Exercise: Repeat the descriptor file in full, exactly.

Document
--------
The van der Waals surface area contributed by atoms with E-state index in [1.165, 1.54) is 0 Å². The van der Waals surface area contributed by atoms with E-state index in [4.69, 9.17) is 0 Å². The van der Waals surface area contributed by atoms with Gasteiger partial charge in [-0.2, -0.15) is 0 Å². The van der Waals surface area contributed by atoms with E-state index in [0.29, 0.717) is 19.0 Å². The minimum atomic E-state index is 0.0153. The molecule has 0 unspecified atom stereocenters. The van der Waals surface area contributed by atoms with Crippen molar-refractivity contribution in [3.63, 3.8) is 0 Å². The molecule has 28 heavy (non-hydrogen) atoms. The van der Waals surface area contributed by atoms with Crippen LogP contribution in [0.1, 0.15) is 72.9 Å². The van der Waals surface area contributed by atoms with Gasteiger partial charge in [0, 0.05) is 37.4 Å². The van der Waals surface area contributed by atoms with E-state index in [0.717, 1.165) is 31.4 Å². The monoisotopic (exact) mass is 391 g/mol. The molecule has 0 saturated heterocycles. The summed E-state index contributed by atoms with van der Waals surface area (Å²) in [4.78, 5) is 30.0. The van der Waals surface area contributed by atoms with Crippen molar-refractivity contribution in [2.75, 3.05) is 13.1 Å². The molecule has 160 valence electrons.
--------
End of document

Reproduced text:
The van der Waals surface area contributed by atoms with E-state index in [1.165, 1.54) is 0 Å². The van der Waals surface area contributed by atoms with E-state index in [4.69, 9.17) is 0 Å². The van der Waals surface area contributed by atoms with Gasteiger partial charge in [-0.2, -0.15) is 0 Å². The van der Waals surface area contributed by atoms with E-state index in [0.29, 0.717) is 19.0 Å². The minimum atomic E-state index is 0.0153. The molecule has 0 unspecified atom stereocenters. The van der Waals surface area contributed by atoms with Crippen molar-refractivity contribution in [3.63, 3.8) is 0 Å². The molecule has 28 heavy (non-hydrogen) atoms. The van der Waals surface area contributed by atoms with Crippen LogP contribution in [0.1, 0.15) is 72.9 Å². The van der Waals surface area contributed by atoms with Gasteiger partial charge in [0, 0.05) is 37.4 Å². The van der Waals surface area contributed by atoms with E-state index in [0.717, 1.165) is 31.4 Å². The monoisotopic (exact) mass is 391 g/mol. The molecule has 0 saturated heterocycles. The summed E-state index contributed by atoms with van der Waals surface area (Å²) in [4.78, 5) is 30.0. The van der Waals surface area contributed by atoms with Crippen molar-refractivity contribution in [2.75, 3.05) is 13.1 Å². The molecule has 160 valence electrons.